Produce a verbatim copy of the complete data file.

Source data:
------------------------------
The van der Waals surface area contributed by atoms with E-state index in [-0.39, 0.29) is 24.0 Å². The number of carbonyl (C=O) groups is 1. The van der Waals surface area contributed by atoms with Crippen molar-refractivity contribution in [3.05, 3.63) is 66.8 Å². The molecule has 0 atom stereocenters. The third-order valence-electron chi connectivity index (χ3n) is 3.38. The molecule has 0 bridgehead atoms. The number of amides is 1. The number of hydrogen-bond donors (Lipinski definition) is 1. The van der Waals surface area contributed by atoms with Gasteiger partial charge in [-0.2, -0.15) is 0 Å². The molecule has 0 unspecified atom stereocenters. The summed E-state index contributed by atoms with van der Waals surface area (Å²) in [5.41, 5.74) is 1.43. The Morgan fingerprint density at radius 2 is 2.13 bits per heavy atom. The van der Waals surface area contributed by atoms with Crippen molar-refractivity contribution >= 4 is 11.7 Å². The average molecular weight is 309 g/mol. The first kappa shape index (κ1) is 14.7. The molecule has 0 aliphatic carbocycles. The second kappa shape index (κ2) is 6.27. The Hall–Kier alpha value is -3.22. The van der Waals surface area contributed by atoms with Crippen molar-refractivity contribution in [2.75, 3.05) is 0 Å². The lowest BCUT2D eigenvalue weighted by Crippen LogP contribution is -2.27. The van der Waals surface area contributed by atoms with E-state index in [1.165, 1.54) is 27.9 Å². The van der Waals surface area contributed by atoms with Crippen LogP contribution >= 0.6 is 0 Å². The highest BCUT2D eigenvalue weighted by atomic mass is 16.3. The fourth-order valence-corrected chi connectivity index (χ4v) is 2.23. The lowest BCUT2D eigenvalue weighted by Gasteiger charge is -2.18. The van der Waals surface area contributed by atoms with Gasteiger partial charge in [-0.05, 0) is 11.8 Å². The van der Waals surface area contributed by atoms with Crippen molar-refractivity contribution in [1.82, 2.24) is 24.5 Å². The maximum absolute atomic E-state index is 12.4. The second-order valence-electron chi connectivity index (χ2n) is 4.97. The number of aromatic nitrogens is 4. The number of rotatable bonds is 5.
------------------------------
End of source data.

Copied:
The van der Waals surface area contributed by atoms with E-state index in [-0.39, 0.29) is 24.0 Å². The number of carbonyl (C=O) groups is 1. The van der Waals surface area contributed by atoms with Crippen molar-refractivity contribution in [3.05, 3.63) is 66.8 Å². The molecule has 0 atom stereocenters. The third-order valence-electron chi connectivity index (χ3n) is 3.38. The molecule has 0 bridgehead atoms. The number of amides is 1. The number of hydrogen-bond donors (Lipinski definition) is 1. The van der Waals surface area contributed by atoms with Gasteiger partial charge in [-0.2, -0.15) is 0 Å². The molecule has 0 unspecified atom stereocenters. The summed E-state index contributed by atoms with van der Waals surface area (Å²) in [5.41, 5.74) is 1.43. The Morgan fingerprint density at radius 2 is 2.13 bits per heavy atom. The van der Waals surface area contributed by atoms with Crippen molar-refractivity contribution >= 4 is 11.7 Å². The average molecular weight is 309 g/mol. The first kappa shape index (κ1) is 14.7. The molecule has 0 aliphatic carbocycles. The second kappa shape index (κ2) is 6.27. The Hall–Kier alpha value is -3.22. The van der Waals surface area contributed by atoms with Crippen molar-refractivity contribution in [2.75, 3.05) is 0 Å². The lowest BCUT2D eigenvalue weighted by Crippen LogP contribution is -2.27. The van der Waals surface area contributed by atoms with E-state index in [1.165, 1.54) is 27.9 Å². The van der Waals surface area contributed by atoms with Crippen LogP contribution >= 0.6 is 0 Å². The highest BCUT2D eigenvalue weighted by atomic mass is 16.3. The fourth-order valence-corrected chi connectivity index (χ4v) is 2.23. The lowest BCUT2D eigenvalue weighted by Gasteiger charge is -2.18. The van der Waals surface area contributed by atoms with Gasteiger partial charge in [-0.05, 0) is 11.8 Å². The van der Waals surface area contributed by atoms with Crippen molar-refractivity contribution in [1.82, 2.24) is 24.5 Å². The maximum absolute atomic E-state index is 12.4. The second-order valence-electron chi connectivity index (χ2n) is 4.97. The number of aromatic nitrogens is 4. The number of rotatable bonds is 5.